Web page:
Rotten Tomatoes Score: 79%

It’s a visually stunning, extremely agile and highly inventive ultraviolent action film that doesn’t let up from start to finish. “The Raid 2: Berandal” is a rarity in filmmaking, a rarity because it’s more of an experience rather than just a movie.

Watching the stylized ultra-fast choreography in this film is a sight to behold in and of itself but what’s especially impressive is the impossibly fluid cutting edge camera work. It’s able to keep up with the lightning fast action sequences and even presents them at almost impossible angles that leave you dumfounded at the edge of your seat—with no spatial disorientation mind you. Which begs the question, how did they do it? Or most importantly, why can’t Hollywood make something remotely as good or ingenious as The Raid 2 with all the money in the world at their disposal? I guess we’ll never know.



Having said that, this film has exceed all expectations as it’s able to match or even surpass its predecessor which at the time of its release has raised the bar so high in action adventure films that many thought that it would be impossible to match, much less improve on. Amazingly, The Raid 2 did just that by providing a slightly non-linear approach to its storyline, an even nimbler, much cleaner choreography and breathtakingly more dynamic camera work. Throw in some unconventional weapons in the already volatile mix for good measure and the scenes just explode right before your very eyes.

After watching The Raid 1 and especially The Raid 2, you’ll never see action films the same way ever again. Watch any martial arts film out there, even those highly regarded ones in Hollywood and they simply won’t compare. You’ll surely find them slower, sloppier and less innovative every single time. And it’s not even close; the difference is like night and day. You don’t believe me? Watch the restaurant or car chase scene in this relentless actioner and you’ll be floored. These scenes alone are worth the price of admission.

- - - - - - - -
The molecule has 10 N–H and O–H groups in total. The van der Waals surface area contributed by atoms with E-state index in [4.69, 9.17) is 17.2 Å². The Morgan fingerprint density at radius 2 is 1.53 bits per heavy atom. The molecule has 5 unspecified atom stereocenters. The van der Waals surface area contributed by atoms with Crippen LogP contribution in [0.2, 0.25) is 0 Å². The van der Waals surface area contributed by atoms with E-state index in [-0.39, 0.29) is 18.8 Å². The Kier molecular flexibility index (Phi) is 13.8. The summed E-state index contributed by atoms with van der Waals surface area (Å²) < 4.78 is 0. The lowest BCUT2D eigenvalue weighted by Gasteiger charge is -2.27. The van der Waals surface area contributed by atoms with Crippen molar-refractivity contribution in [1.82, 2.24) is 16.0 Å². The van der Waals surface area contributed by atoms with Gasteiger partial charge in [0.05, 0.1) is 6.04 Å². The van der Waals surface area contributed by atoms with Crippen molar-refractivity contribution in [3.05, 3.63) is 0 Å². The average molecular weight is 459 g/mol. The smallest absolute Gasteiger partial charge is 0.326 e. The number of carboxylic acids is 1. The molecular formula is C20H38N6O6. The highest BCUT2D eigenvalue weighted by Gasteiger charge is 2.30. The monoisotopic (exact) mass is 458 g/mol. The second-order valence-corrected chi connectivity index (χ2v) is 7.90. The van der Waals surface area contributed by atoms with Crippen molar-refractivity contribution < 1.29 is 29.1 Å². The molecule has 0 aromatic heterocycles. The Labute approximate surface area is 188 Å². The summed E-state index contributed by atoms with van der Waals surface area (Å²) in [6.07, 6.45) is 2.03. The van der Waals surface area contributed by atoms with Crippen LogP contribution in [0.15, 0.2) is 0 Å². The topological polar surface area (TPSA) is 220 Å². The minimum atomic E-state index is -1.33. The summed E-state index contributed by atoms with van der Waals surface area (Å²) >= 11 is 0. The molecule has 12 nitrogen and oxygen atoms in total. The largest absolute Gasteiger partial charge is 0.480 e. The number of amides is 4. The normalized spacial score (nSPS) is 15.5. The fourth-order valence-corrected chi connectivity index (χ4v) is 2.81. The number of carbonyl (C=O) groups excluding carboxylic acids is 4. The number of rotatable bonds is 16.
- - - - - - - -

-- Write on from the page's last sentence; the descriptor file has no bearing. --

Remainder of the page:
The Raid 2 is as visceral as it gets and it lingers in your consciousness long after you’ve seen it. I can even feel my adrenaline pumping just by writing about it—like I feel the need to punch something or someone till my fists bleed and get broken.


Rama (Iko Uwais), a rookie cop from Jakarta thought his mission was over when he clawed, punched and fought his way out of an abandoned building full of gangsters and henchmen. As it turns out, that was just the tip of the iceberg and that the gangsters are just pawns in an intricately extensive criminal underworld. His triumph over them has attracted the attention of the big players in the business. With his family in danger, Rama decides to go undercover to infiltrate the belly of ‘the beast’ and operate from there. It’s an almost impossible mission; suicidal even but he has no choice. In order to topple down the criminal enterprise, he needs to be one of them and slowly but surely climb his way up the brutal ladder to decapitate the head of the snake once and for all.